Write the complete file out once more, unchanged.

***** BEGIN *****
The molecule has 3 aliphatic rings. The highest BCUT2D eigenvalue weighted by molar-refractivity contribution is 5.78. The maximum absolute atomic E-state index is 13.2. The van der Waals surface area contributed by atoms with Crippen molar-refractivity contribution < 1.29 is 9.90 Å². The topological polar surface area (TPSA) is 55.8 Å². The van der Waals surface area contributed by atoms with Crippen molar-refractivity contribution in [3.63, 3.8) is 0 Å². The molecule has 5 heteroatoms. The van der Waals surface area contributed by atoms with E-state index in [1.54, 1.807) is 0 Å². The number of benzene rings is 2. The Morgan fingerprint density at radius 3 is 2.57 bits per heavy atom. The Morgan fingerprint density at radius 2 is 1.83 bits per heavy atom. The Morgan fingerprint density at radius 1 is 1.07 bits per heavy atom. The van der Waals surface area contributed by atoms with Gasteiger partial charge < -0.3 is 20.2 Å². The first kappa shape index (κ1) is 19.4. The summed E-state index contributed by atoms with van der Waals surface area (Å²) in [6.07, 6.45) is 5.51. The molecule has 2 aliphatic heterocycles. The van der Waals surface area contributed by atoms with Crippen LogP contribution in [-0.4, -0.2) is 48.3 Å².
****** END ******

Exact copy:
The molecule has 3 aliphatic rings. The highest BCUT2D eigenvalue weighted by molar-refractivity contribution is 5.78. The maximum absolute atomic E-state index is 13.2. The van der Waals surface area contributed by atoms with Crippen molar-refractivity contribution < 1.29 is 9.90 Å². The topological polar surface area (TPSA) is 55.8 Å². The van der Waals surface area contributed by atoms with Crippen molar-refractivity contribution in [3.63, 3.8) is 0 Å². The molecule has 5 heteroatoms. The van der Waals surface area contributed by atoms with E-state index in [1.54, 1.807) is 0 Å². The number of benzene rings is 2. The Morgan fingerprint density at radius 3 is 2.57 bits per heavy atom. The Morgan fingerprint density at radius 2 is 1.83 bits per heavy atom. The Morgan fingerprint density at radius 1 is 1.07 bits per heavy atom. The van der Waals surface area contributed by atoms with Gasteiger partial charge < -0.3 is 20.2 Å². The first kappa shape index (κ1) is 19.4. The summed E-state index contributed by atoms with van der Waals surface area (Å²) in [6.07, 6.45) is 5.51. The molecule has 2 aliphatic heterocycles. The van der Waals surface area contributed by atoms with Crippen LogP contribution in [-0.4, -0.2) is 48.3 Å².